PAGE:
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Arquivos Brasileiros de Cardiologia

Print version ISSN 0066-782X

Arq. Bras. Cardiol. vol.102 no.5 São Paulo May 2014  Epub Apr 17, 2014 

Original Articles

Preclinical Study of a Biodegradable Polymer-based Stent with Abluminal Sirolimus Release

Celso Kiyochi Takimura1 

Carlos Augusto Homem M. Campos1 

Pedro Henrique Magualhães Craveiro Melo1 

Julliana Carvalho Campos1 

Paulo Sampaio Gutierrez1 

Thiago Francisco Costa Borges2 

Luciano Curado2 

Spero Penha Morato3 

Francisco Rafael Martins Laurindo1 

Pedro Alves Lemos Neto1 

1Instituto do Coração do Hospital das Clínicas da Faculdade de Medicina da Universidade de São Paulo USP, São Paulo, SP - Brazil

2Scitech Produtos Médicos Ltda, São Paulo, SP - Brazil

3Lasertools Tecnologia Ltda, São Paulo, SP - Brazil



Bioabsorbable polymer stents with drug elution only on the abluminal surface may be safer than durable polymer drug-eluting stents.


To report the experimental findings with the Inspiron(tm) stent - a bioabsorbable polymer-coated stent with sirolimus release from the abluminal surface only, recently approved for clinical use.


45 stents were implanted in the coronary arteries of 15 pigs. On day 28 after implantation, angiographic, intracoronary ultrasonographic and histomorphological data were collected. Five groups were analyzed: Group I (nine bare-metal stents); Group II (nine coated with bioabsorbable polymer on the luminal and abluminal surfaces); Group III (eight stents coated with bioabsorbable polymer on the abluminal surface); Group IV (nine stents with bioabsorbable polymer and sirolimus on the luminal and abluminal surfaces); and Group V (ten stents with bioabsorbable polymer and sirolimus only on the abluminal surface).


The following results were observed for Groups I, II, III, IV and V, respectively: percentage stenosis of 29 ± 20; 36 ± 14; 33 ± 19; 22 ± 13 and 26 ± 15 (p = 0.443); late lumen loss (in mm) of 1.02 ± 0.60; 1.24 ± 0.48; 1.11 ± 0.54; 0.72 ± 0.44 and 0.78 ± 0.39 (p = 0.253); neointimal area (in mm2 )) of 2.60 ± 1.99; 2.74 ± 1.51; 2.74 ± 1.30; 1.30 ± 1.14 and 0.97 ± 0.84 (p = 0.001; Groups IV and V versus Groups I, II and III); and percentage neointimal area of 35 ± 25; 38 ± 18; 39 ± 19; 19 ± 18 and 15 ± 12 (p = 0.001; Groups IV and V versus Groups I, II and III). Injury and inflammation scores were low and with no differences between the groups.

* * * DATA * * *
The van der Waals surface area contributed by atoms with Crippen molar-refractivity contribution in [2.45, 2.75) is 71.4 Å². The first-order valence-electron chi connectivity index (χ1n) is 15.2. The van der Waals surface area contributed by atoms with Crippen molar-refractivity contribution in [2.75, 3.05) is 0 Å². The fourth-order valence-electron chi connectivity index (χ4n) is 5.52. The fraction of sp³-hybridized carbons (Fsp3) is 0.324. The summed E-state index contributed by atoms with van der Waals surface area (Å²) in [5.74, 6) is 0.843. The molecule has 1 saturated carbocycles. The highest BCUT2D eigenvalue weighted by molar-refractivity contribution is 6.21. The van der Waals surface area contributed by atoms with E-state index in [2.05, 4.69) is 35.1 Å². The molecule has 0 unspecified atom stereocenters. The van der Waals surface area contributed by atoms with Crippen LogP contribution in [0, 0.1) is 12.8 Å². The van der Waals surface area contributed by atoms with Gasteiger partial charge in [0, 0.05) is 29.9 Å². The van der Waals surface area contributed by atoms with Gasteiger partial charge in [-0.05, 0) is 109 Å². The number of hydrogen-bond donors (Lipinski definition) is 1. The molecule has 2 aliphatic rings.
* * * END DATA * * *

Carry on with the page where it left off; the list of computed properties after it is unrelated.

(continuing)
The Inspiron(tm) stent proved to be safe and was able to significantly inhibit the neointimal hyperplasia observed on day 28 after implantation in porcine coronary arteries.

Key words: Drug-Eluting Stents; Sirolimus; Epidemiology; Experimental


In the years of 2002 and 2003, the Cypher(tm) (Cordis Corp, Miami Lakes, USA) and Taxus(tm) (Boston Scientific, Natick, USA) drug-eluting coronary stents were approved for clinical use and provided a major breakthrough in the percutaneous treatment of coronary stenoses, thanks to a significant reduction of the incidence of in-stent restenosis and of the need for a new target-vessel revascularization1 , 2. However, the occurrence of cases of late and very late thrombosis3 , 4 after implantation was an alert for the safety of these drug-eluting stents.

Among the multiple pathophysiological processes pointed as predisposing factors for late and very late thrombosis are: delayed strut endothelialization; positive remodeling with acquired poor apposition; endothelial dysfunction; and inflammatory reaction due to the presence of a durable polymer5.

With the purpose of overcoming the limitations and adverse events related to first-generation stents, several new drug-eluting stents have been developed. These new stents show variations either in the composition of the alloy, in the strut thickness, in the mesh design, in the drug-carrying polymer, in the drug class and dosage, or in the place on the stent surface from which the drug is released.

We hypothesized that, after drug release and degradation of the biodegradable polymer, only the metallic platform would remain in the arterial wall (like in a bare-metal stent), thus reducing the late and very late thrombosis rates of these stents, without compromising the anti-restenotic efficacy. Drug release from the abluminal surface only (stent surface in contact with the vessel wall) could also prevent delayed endothelialization of the stent struts, which is another mechanism pointed as responsible for thrombosis.

This study presents preclinical data on the Inspiron(tm) stent (Scitech (r) Medical Products Inc., Goiânia, Goiás, Brazil) - a stent composed of a chromium-cobalt L605 alloy, which is coated with a sirolimus and biodegradable polymer mixture only on its abluminal surface, and was recently approved for clinical use.

In this experimental study, the results observed in porcine coronary arteries by means of angiographic, intracoronary ultrasonographic, and histomorphological assessment on day 28 after implantation of the Inspiron(tm) stent versus stents with polymer and sirolimus on the luminal and abluminal surfaces, and bare-metal stents were compared.


Ethical Aspects

The study protocol was approved by the Institutional Research Ethics Committee and was carried out according to the Good Laboratory Practices guidelines.

Animal species

A total of 15 non-atherosclerotic juvenile pigs from a commercial farm were used. Their mean weight was 28.9 kg (26 to 31.5 kg), and they received oral acetylsalicylic acid (200 mg) and clopidogrel (300 mg) one day prior to stent implantation.